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Hanley Ramirez downplays severity of thumb injury

SportsLos Angeles DodgersProfessional BaseballBaseballHanley RamirezClayton KershawAdrian Gonzalez

Right as their offense started breaking out of a two-week slumber, the Dodgers were struck Saturday by a potential disaster.

Hanley Ramirez was in pain.

Specifically, Ramirez had a bruised right thumb, the same thumb on which the three-time All-Star underwent an operation last year for a torn ligament.

X-rays were negative and Ramirez was listed as day to day.

"I'm hoping it's not too bad," Manager Don Mattingly said.

Ramirez was removed after three innings of the Dodgers' 6-3 victory over the Colorado Rockies, a game that was preceded with news that Clayton Kershaw might return from the disabled list earlier than expected.

Ramirez was in visible discomfort after his at-bat in a three-run third inning in which he grounded out to drive in a run.

When Ramirez returned to the bench, he repeatedly shook his right hand. He tried to grip a baseball, then a bat. He spoke several times to trainer Stan Conte.

Ramirez was about to take the field for the fourth inning, only to be stopped by Conte on the dugout steps. The shortstop offered little resistance.

Even before the injury, Ramirez was scheduled to be out of the lineup Sunday. With the Dodgers not playing Monday, Ramirez will get at least two days off.

Ramirez downplayed the severity of the injury.

"We're good," Ramirez said. "It's just sore. I got jammed."

He said the tip of his thumb was numb.

"It had nothing to do with the surgery," he said.

The Dodgers were already playing with a short bench. Ramirez's departure left them with only three reserves.

Ramirez is batting .272, but was hitting the ball with greater authority in recent days. In his first at-bat Saturday, he doubled to right-center field.

Ramirez was the team's offensive leader last season and his slow start has without question affected the Dodgers. Before Saturday, the team had lost five of the eight games they had played on their current homestand.

After scoring 22 runs in a three-game road sweep of the Arizona Diamondbacks this month, the Dodgers' bats have been silent. In the 12 games the Dodgers have played since the Diamondbacks series, they have scored two or fewer runs six times.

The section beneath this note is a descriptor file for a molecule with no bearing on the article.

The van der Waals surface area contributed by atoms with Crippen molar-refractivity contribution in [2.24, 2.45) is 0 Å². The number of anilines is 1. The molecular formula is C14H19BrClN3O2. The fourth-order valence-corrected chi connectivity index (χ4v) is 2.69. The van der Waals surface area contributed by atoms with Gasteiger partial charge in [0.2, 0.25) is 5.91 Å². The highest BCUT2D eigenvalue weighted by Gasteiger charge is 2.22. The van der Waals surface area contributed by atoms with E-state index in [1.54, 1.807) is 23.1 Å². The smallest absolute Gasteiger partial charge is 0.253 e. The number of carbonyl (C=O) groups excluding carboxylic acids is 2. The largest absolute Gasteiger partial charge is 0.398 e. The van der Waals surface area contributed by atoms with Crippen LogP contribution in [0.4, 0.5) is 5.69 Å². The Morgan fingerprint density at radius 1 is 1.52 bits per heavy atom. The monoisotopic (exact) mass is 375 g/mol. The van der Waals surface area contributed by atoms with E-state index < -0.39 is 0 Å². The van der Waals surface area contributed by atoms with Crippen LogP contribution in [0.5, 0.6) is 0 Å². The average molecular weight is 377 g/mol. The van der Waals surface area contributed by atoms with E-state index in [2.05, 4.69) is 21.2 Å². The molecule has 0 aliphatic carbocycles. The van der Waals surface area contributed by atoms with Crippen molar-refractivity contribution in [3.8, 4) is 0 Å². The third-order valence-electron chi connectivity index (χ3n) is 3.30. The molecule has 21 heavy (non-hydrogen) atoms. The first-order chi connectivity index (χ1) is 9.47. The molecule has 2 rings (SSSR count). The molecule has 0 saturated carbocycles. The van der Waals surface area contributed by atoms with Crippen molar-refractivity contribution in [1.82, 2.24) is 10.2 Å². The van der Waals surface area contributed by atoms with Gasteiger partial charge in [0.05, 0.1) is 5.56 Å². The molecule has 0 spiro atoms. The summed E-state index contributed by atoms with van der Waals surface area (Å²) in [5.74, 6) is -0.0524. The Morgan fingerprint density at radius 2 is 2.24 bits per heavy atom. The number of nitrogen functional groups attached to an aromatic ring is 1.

The Dodgers entered Saturday averaging 3.96 runs per game, which ranked eighth in the National League.

But in games against teams other than the last-place Diamondbacks, the Dodgers were averaging only 3.19 runs per game. That would put them second-to-last in the NL.

The Dodgers are 7-1 against the Diamondbacks. Through Friday, they were 6-10 against everyone else.

At this stage of the season, Adrian Gonzalez said there was no reason to be concerned.

"It hasn't been the best homestand, but it's still April," he said. "We have a winning record. This is a long season. We were in last place at this point last year."

The Dodgers ranked 10th in the NL in home runs last year. They are in the top five this year.

"We have a lot of guys who have carried their clubs, who have been the guy on the club in the past," Mattingly said. "Now, there's really no one guy here. We've got a lot of good players and that's when you work together to move the runner, be the guy who gets the guy over, who gets on base to start the rally."

Saturday, the Dodgers reversed a 1-0 deficit in an electrifying third inning, which Dee Gordon led off with a triple to right-center field. Puig was struck by a pitch from Juan Nicasio, putting men at the corners.

Ramirez grounded out to shortstop Troy Tulowitzki, allowing Gordon to score and Puig to reach third base. Puig scored on a sacrifice fly by Gonzalez to move the Dodgers in front, 2-1. Matt Kemp added a run on a home run.

The Dodgers hit another home run in the fifth inning, when Gonzalez hit his eighth of the season. Last year, Gonzalez didn't hit his eighth home run until June 3.

The home run also counted as the 1,500th hit of Gonzalez's career.

There was also a positive development for the rotation, as Kershaw reported no problems in the wake of pitching in a minor league game the previous night.

In fact, Kershaw is now pushing to move up his return from the disabled list, according to Mattingly.

Kershaw wants his next start to be in the major leagues, presumably on the Dodgers' upcoming three-city trip.

The medical staff would like him to pitch another game in the minor leagues.

Kershaw declined to comment.

dylan.hernandez@latimes.com

Twitter: @dylanohernandez

Copyright © 2014, Los Angeles Times
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SportsLos Angeles DodgersProfessional BaseballBaseballHanley RamirezClayton KershawAdrian Gonzalez
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